Saturday, October 31, 2009

You're All Commies

communism, republican, democrat, capitalism
Lately, the Republicans have been partying like it's 1954, accusing liberals right and left of being communists. (Being a communist is entirely legal in this country, but I digress.)

The funny thing is, we're all communists. Every last one of us.

Communism is a socioeconomic structure and political ideology that promotes the establishment of an egalitarian society based on common ownership and control of the means of production and property in general.

Doesn't that pretty much describe your family? You don't all produce (earn money), but you all share equally in what is produced, each according to his or her ability, each according to his or her need. Nobody's shorting the baby on diapers because the baby isn't bringing in the benjamins, the baby gets diapers because the baby needs diapers. The wager earner who makes 73% of the family's income doesn't get 73% of the food at dinner, or 73% of the hot water in the morning. Dinner, hot water, heat, electricity are all shared for the benefit of the common good.

We're all communists, people. We just restrict it to people we happen to like or are related to.


  1. Though, don’t tell that to Republicans (ie. the Anti-Commies Task Force). You’ll be picking bits of saliva and exploded brain out of your hair for days.

  2. "The funny thing is, we're all communists. Every last one of us."

    No, we aren't. The fact that we share things doesn't make us communists. Saying that it does robs the word communism of all meaning. Why attack some Republicans for their extremely broad definition of the word, if you are going to come up with one that has even less relation to the commonly held & accepted meaning?

    And your tremendously broad definition doesn't really apply within families, except to a limited extent. In most families, despite sharing some things, individuals retain personal ownership of many other things. You could just as easily, and probably more accurately, view the family as an oligarchy -- or a dictatorship in the case of single parent homes. The parents make almost all the major decisions, control the finances, and dictate most aspects of life for the children.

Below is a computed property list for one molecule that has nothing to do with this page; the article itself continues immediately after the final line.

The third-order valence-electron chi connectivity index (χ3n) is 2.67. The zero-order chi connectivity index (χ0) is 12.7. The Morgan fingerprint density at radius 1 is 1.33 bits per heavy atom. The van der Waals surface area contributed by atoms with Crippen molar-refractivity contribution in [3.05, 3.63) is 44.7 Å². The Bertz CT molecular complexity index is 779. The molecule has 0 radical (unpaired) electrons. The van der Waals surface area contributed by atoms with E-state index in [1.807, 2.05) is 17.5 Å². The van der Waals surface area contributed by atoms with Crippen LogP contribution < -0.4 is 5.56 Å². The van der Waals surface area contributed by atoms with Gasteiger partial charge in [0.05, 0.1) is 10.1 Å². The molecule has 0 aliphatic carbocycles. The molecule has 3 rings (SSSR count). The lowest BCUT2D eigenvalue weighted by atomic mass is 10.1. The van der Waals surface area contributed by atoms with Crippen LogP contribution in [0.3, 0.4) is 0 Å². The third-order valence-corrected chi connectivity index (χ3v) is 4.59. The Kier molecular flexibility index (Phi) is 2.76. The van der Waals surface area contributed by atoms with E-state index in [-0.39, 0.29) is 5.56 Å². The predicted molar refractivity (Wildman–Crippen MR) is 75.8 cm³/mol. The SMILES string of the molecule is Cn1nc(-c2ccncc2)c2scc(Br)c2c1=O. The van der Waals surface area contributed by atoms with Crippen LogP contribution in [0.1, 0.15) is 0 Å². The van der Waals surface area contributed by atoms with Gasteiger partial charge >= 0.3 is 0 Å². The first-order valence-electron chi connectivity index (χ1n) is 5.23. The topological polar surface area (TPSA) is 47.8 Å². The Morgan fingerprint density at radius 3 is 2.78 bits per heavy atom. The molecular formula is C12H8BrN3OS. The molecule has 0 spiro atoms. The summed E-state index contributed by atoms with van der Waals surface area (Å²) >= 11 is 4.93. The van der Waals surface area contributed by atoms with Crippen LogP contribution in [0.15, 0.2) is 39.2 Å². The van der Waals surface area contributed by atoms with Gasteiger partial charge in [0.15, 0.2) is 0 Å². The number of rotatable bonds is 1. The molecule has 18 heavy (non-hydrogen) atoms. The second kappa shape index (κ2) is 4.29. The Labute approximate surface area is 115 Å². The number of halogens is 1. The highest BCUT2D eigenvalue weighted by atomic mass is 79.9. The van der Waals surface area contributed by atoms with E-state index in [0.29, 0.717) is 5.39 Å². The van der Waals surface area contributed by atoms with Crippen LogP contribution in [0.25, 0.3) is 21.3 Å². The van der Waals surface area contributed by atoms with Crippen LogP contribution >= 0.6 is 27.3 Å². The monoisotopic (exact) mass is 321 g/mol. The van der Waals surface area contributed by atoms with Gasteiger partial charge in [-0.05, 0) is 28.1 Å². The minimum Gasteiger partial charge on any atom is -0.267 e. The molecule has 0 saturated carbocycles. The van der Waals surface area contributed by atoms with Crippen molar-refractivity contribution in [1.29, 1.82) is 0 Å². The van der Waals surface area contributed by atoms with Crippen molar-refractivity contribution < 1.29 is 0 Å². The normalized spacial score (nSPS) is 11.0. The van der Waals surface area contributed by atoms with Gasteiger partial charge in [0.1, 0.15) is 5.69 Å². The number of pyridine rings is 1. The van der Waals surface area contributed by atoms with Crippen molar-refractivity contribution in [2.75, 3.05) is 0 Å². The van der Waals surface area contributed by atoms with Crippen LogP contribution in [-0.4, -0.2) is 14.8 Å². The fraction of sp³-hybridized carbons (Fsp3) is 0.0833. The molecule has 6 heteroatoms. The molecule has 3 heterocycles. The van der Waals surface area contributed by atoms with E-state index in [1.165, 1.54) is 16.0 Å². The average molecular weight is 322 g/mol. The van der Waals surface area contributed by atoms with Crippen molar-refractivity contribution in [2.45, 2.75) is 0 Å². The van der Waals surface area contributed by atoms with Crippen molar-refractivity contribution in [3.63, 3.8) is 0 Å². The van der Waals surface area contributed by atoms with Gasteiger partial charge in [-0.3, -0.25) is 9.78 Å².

So I guess we shouldn't worry if we perceive the government moving toward oligarchy or dictatorship, since we are all oligarchs or dictators.

  3. As much as I hate UNRR's tone, he is correct.

    The standard American family dynamic is more analogous to an Oligarchy and, more crucially, is entirely voluntary. Outside of the bare minimum legal standard of care for children (who are really viewed legally more as posessions with semi-independent liability than as people until Age 18) there is no compulsory obligation to share with them. Parents typically do so because they love their children and are responsible enough to recognize that having children carries with it a whole heap of extra costs and liabilities.

    So I think the question that's much more apt is: why do so few people love the people in their country? (And why do so many of these selfish assholes claim to "love their country" while hating the bulk of it's residents?)

  4. The family analogy is not perfect, but I think it does hold water, up to a point. Perhaps more accurate is not considering the communist family as including the parents and the children, but just the parents. My girlfriend and I make unequal incomes. But from that income, we each share in the responsiblities of paying the bills, and we get the money for the items that we need and want.

    Now, communism does not equal no personal property. Or at least, as most "real" communist. I cannot really speak as to what life was like in the soviet union or china, but I do not think it is correct to call those "communist societies." those are more dictatorial societies.

    In a communist society, the means of society are owned collectively. That could mean a couple of different things. That the factories and such are either owned by the state, or owned by those that work in the factory. However, that does not mean that person property does not exist, or is illegal. People can own there personal property. They can own art, homes, land, etc. What cannot be owned personally are the means of production. businesses, factories, etc.

  5. I see your point in the family analogy ... but my ex-husband took a fairly capitalist approach in our marriage, continually reminding me that because my earnings were so much smaller than his, I was less entitled to the finer things in life, even though he was within his means to afford them for both of us. Obviously, this little political system of his collapsed, but he went on to ressurect it with wife #2, who fulfilled his economic requirements quite well... Humor aside, this type of scenario plays out, I suspect, in many households worldwide.